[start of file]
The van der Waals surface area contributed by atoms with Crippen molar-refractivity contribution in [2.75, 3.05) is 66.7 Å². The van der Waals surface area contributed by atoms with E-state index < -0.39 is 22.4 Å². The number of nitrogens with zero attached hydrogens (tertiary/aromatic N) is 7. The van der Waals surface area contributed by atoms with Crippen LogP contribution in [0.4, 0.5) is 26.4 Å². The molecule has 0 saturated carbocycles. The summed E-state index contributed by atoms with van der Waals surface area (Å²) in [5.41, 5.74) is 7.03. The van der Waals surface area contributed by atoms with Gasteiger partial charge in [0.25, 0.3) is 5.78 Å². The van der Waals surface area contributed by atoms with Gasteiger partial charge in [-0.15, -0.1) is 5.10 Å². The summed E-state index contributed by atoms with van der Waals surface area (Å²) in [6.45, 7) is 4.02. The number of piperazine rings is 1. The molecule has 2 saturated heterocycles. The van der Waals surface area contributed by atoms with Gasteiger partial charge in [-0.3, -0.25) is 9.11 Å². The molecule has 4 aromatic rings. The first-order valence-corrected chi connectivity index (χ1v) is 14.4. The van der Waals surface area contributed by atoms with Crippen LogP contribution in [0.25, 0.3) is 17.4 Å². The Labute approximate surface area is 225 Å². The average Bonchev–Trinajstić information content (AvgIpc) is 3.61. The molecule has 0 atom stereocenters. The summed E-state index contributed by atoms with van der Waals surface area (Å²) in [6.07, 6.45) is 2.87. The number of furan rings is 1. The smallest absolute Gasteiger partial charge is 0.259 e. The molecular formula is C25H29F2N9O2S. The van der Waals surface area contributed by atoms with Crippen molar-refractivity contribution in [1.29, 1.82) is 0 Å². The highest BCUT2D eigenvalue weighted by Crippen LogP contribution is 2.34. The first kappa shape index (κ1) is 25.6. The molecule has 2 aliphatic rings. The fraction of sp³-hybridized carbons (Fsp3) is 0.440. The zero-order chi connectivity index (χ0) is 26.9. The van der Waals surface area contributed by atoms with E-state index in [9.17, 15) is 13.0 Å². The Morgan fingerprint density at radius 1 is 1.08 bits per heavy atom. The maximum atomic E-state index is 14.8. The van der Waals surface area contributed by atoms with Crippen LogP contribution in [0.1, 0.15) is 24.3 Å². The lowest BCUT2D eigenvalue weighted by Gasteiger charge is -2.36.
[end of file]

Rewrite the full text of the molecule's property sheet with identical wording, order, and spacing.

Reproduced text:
The van der Waals surface area contributed by atoms with Crippen molar-refractivity contribution in [2.75, 3.05) is 66.7 Å². The van der Waals surface area contributed by atoms with E-state index < -0.39 is 22.4 Å². The number of nitrogens with zero attached hydrogens (tertiary/aromatic N) is 7. The van der Waals surface area contributed by atoms with Crippen LogP contribution in [0.4, 0.5) is 26.4 Å². The molecule has 0 saturated carbocycles. The summed E-state index contributed by atoms with van der Waals surface area (Å²) in [5.41, 5.74) is 7.03. The van der Waals surface area contributed by atoms with Gasteiger partial charge in [0.25, 0.3) is 5.78 Å². The van der Waals surface area contributed by atoms with Gasteiger partial charge in [-0.15, -0.1) is 5.10 Å². The summed E-state index contributed by atoms with van der Waals surface area (Å²) in [6.45, 7) is 4.02. The number of piperazine rings is 1. The molecule has 2 saturated heterocycles. The van der Waals surface area contributed by atoms with Gasteiger partial charge in [-0.3, -0.25) is 9.11 Å². The molecule has 4 aromatic rings. The first-order valence-corrected chi connectivity index (χ1v) is 14.4. The van der Waals surface area contributed by atoms with Crippen LogP contribution in [0.25, 0.3) is 17.4 Å². The Labute approximate surface area is 225 Å². The average Bonchev–Trinajstić information content (AvgIpc) is 3.61. The molecule has 0 atom stereocenters. The summed E-state index contributed by atoms with van der Waals surface area (Å²) in [6.07, 6.45) is 2.87. The number of furan rings is 1. The smallest absolute Gasteiger partial charge is 0.259 e. The molecular formula is C25H29F2N9O2S. The van der Waals surface area contributed by atoms with Crippen molar-refractivity contribution in [1.29, 1.82) is 0 Å². The highest BCUT2D eigenvalue weighted by Crippen LogP contribution is 2.34. The first kappa shape index (κ1) is 25.6. The molecule has 2 aliphatic rings. The fraction of sp³-hybridized carbons (Fsp3) is 0.440. The zero-order chi connectivity index (χ0) is 26.9. The van der Waals surface area contributed by atoms with E-state index in [9.17, 15) is 13.0 Å². The Morgan fingerprint density at radius 1 is 1.08 bits per heavy atom. The maximum atomic E-state index is 14.8. The van der Waals surface area contributed by atoms with Crippen LogP contribution in [0.1, 0.15) is 24.3 Å². The lowest BCUT2D eigenvalue weighted by Gasteiger charge is -2.36.